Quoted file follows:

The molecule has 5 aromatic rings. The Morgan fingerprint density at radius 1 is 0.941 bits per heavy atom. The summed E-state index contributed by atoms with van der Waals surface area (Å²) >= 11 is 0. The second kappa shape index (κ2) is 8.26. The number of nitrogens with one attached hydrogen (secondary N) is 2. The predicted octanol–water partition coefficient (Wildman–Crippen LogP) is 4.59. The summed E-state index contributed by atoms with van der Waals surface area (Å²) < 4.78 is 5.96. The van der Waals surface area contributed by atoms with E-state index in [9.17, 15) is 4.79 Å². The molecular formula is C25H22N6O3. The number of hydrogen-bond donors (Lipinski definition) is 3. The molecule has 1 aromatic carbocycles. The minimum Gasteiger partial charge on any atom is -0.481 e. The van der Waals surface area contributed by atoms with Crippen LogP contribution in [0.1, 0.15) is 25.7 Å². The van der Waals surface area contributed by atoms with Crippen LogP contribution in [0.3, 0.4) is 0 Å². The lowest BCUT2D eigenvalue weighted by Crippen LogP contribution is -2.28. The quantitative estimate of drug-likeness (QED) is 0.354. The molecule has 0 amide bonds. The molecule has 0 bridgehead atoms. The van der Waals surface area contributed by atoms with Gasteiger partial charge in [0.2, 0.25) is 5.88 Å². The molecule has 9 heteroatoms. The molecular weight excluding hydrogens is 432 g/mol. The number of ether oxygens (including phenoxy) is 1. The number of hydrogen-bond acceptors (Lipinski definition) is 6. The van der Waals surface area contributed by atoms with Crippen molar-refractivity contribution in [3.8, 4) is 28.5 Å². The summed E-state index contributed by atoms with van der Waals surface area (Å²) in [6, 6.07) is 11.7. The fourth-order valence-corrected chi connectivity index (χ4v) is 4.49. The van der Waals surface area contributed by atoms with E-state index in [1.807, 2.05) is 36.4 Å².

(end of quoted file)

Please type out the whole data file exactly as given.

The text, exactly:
The molecule has 5 aromatic rings. The Morgan fingerprint density at radius 1 is 0.941 bits per heavy atom. The summed E-state index contributed by atoms with van der Waals surface area (Å²) >= 11 is 0. The second kappa shape index (κ2) is 8.26. The number of nitrogens with one attached hydrogen (secondary N) is 2. The predicted octanol–water partition coefficient (Wildman–Crippen LogP) is 4.59. The summed E-state index contributed by atoms with van der Waals surface area (Å²) < 4.78 is 5.96. The van der Waals surface area contributed by atoms with E-state index in [9.17, 15) is 4.79 Å². The molecular formula is C25H22N6O3. The number of hydrogen-bond donors (Lipinski definition) is 3. The molecule has 1 aromatic carbocycles. The minimum Gasteiger partial charge on any atom is -0.481 e. The van der Waals surface area contributed by atoms with Crippen LogP contribution in [0.1, 0.15) is 25.7 Å². The van der Waals surface area contributed by atoms with Crippen LogP contribution in [0.3, 0.4) is 0 Å². The lowest BCUT2D eigenvalue weighted by Crippen LogP contribution is -2.28. The quantitative estimate of drug-likeness (QED) is 0.354. The molecule has 0 amide bonds. The molecule has 0 bridgehead atoms. The van der Waals surface area contributed by atoms with Gasteiger partial charge in [0.2, 0.25) is 5.88 Å². The molecule has 9 heteroatoms. The molecular weight excluding hydrogens is 432 g/mol. The number of ether oxygens (including phenoxy) is 1. The number of hydrogen-bond acceptors (Lipinski definition) is 6. The van der Waals surface area contributed by atoms with Crippen molar-refractivity contribution in [3.8, 4) is 28.5 Å². The summed E-state index contributed by atoms with van der Waals surface area (Å²) in [6, 6.07) is 11.7. The fourth-order valence-corrected chi connectivity index (χ4v) is 4.49. The van der Waals surface area contributed by atoms with E-state index in [1.807, 2.05) is 36.4 Å².